How I Learned to be the Adult – And Why I Often Forget – 2 –

May 10 update: Instapundit links to another discussion of Rubin by Will Wilkinson in The Economist.

May 9 post:

When I started my little business, I despaired when a large chain opened down the street two weeks before we did. What I should have recognized was that large chains & naïfs could see our college town needed copy shops. We survived – for quite a while. Tired and worn out, both from a pregnancy in my forties and a series of rather stupid business moves on my part, I sold out years later to a locally run company. We were doing several times the amount of business we had that first year – and, while some such shops had come and gone during thirteen years, several survived, making varying but real profits.

I was wrong, but I was working from the gut. Paul Rubin’s “Evolution, Update: Immigration and Trade” points to why I felt as I did and why I was wrong. Just as it is probably not always wise to do what both villains & heroes do in adventure dramas – head for the high ground – we retain instincts that once helped us survive.

Rubin observes:

Our primitive ancestors lived in a world that was essentially static; there was little societal or technological change from one generation to the next. This meant that our ancestors lived in a world that was zero sum — if a particular gain happened to one group of humans, it came at the expense of another.

Of course, it remains true in some circumstances – in those closest to us. If I eat an extra brownie (as I am wont to do) there is one less for others. And this makes it easy for those like Lou Dobbs (and to a lesser degree O’Reilly) to pander to those feelings. Rubin speaks of the xenophobia it engenders, but xenophobia is likely to occur when others’ xenophobia leads them to want us dead.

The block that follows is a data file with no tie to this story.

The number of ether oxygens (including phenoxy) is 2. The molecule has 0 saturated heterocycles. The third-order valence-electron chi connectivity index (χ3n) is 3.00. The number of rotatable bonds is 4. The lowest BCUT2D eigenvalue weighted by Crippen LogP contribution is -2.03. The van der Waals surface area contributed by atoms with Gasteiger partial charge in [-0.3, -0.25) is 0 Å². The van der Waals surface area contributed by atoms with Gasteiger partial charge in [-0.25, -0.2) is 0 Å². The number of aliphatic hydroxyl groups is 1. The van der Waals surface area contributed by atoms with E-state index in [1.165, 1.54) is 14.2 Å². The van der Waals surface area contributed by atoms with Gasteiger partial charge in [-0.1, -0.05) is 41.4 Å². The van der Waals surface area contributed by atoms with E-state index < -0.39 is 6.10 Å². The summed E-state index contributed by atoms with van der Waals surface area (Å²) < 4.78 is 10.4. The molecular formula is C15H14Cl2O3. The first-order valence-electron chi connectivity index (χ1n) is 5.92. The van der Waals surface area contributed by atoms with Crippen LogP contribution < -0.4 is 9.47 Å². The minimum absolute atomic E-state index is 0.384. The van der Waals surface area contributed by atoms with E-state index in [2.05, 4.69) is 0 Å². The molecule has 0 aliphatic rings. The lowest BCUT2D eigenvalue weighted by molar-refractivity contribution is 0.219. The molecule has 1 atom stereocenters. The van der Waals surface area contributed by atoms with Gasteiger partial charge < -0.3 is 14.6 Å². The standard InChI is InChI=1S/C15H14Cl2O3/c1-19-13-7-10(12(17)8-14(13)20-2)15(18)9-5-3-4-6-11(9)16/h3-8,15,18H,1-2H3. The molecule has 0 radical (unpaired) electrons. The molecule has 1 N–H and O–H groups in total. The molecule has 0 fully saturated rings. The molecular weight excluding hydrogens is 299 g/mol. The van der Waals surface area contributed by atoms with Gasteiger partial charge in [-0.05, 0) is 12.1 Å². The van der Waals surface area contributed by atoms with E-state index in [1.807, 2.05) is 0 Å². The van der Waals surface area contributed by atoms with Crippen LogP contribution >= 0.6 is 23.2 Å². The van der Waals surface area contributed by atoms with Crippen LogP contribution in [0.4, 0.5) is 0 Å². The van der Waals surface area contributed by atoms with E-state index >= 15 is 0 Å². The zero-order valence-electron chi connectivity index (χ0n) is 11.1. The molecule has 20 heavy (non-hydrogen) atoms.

However, it also leads those who want to ease hunger in Africa to berate American overindulgence rather than encouraging policies that actually work. This is, of course, the approach many a charity & church & demagogue takes – the heretofore unknown wealth of modern life comes at the expense of those poorer. I suspect more ascetic choices might be good for us (e.g., the brownie). And that we should help others is equally obvious. But that help is probably best expressed in encouraging practices that lead to property rights and better roads – not gut level approaches. Roads bring food, deliver crops to market. Good roads break tribal bonds and encourage rule of law. They encourage transparency and therefore lowered levels of corruption, they require good engineering. And, ultimately, a system that emphasizes property rights involving both land & goods will lead to more people fed.

Because it isn’t our gut instinct, we need to constantly relearn the lessons of America from 1620-1622 and remember with our heads the burst of settlement following the railroads. Of course, roads also require the rule of law to protect food supplies from marauding bandits & tribal looting by other tribes. (The Seven Samurai depicts a world which we can little imagine although we still “feel” today.) That practices which once helped a tribe survive can now destroy it is a lesson that may take a long time to hit our guts.